The news is not great. For someone who has been teaching about HIV for many years, the statistics are extremely frustrating. In 2009, 23% of new HIV infections in the US were among women. Black and Latina women are disproportionately affected compared with women of other races and ethnicities. The most common way females are infected is through heterosexual contact. Second most common mode of transmission is IV drug use. One in 139 women will be diagnosed with HIV. One in 32 black women and 1 in 106 Hispanic women will be diagnosed with HIV compared with 1 in 526 white and Asian women. More than one third of HIV infections among black and Hispanic women were between the ages of 13 – 29. These are just the statistics for the females we know have been tested. For more information about HIV click here.
What is going on here? We know how to prevent it. We know how HIV is spread, yet women and girls keep becoming infected. My experience points to a few factors, especially with young women.
Trust is a huge barrier to realistically assessing your risk. They trust their partner is faithful to them. They trust their partner will tell them if they have an infection. They trust that because he is educated, has a job, is attractive, smells good, is someone they’ve known for years, etc., he couldn’t possibly be HIV positive. He says he’ll take care of you no matter what. You believe him.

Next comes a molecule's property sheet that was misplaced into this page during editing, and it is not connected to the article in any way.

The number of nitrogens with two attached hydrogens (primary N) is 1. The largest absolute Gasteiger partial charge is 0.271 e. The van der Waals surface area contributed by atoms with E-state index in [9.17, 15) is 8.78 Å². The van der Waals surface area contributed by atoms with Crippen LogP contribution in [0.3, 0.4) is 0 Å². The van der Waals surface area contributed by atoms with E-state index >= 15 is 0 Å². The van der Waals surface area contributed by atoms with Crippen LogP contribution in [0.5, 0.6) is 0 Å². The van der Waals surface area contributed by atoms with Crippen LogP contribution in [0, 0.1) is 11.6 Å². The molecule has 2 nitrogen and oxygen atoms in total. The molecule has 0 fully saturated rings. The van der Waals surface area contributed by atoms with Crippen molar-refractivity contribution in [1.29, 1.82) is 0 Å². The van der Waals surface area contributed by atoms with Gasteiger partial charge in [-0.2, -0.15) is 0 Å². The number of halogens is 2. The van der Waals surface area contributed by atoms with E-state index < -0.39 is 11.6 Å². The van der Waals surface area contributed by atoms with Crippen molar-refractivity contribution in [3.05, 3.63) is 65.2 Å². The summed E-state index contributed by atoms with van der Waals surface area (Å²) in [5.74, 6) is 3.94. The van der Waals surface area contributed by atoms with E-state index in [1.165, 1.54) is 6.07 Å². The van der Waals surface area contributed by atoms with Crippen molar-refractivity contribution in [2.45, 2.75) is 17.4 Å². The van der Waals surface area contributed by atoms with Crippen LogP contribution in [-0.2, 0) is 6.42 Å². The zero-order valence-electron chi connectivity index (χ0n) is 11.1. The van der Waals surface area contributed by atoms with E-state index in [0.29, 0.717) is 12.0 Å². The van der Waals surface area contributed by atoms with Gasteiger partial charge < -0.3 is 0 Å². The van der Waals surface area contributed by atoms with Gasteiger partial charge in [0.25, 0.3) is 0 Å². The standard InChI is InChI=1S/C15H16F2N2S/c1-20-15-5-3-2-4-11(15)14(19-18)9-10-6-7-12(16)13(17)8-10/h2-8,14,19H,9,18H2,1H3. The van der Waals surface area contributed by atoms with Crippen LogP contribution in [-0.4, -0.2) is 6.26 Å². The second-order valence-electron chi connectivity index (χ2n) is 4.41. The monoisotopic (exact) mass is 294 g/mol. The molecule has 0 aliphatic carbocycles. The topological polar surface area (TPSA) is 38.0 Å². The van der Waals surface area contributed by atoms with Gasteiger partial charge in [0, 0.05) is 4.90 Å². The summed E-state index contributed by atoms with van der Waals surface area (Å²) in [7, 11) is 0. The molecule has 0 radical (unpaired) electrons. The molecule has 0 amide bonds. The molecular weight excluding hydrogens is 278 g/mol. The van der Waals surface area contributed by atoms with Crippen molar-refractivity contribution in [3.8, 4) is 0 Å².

Misinformation is common. Many people don’t realize that HIV is found in seminal fluid, vaginal secretions, blood, and breast milk. It can be spread through oral, anal, or vaginal sex. Because of our anatomy, females are more likely to become infected by a male than a male from a female. If you have another sexually transmitted infection, you are more likely to become infected if exposed to HIV. HIV and several other sexually transmitted infections may have no symptoms. Younger females are more likely to become infected with a sexually transmitted infection than an older female. You or a partner wouldn’t know they are infected unless they have been tested. There are sites in every community where free or low cost testing is available. No parental permission is required.
Imbalance of power leads many females into situations where they feel pressured into doing something they may not feel comfortable or ready to do in an effort to please a male. I see this especially where young females have older partners and may be reluctant to insist he get tested or use a condom.
Fear of being alone or of not having a baby can be factors leading to unprotected sex. Social pressure from peers and even family members can be a powerful force leading to early sexual involvement or motherhood.
Lack of communication between partners is often a problem. Few adults are able to talk openly and honestly with each other about sexuality. How can we expect teens and young adults to be comfortable talking with each other when they have no role models from who to learn?
We can do better. Encourage open communication about sexuality. Empower young females to get an education, postpone motherhood, be independent and develop healthy, equal relationships. Educate yourself and those around you about the facts.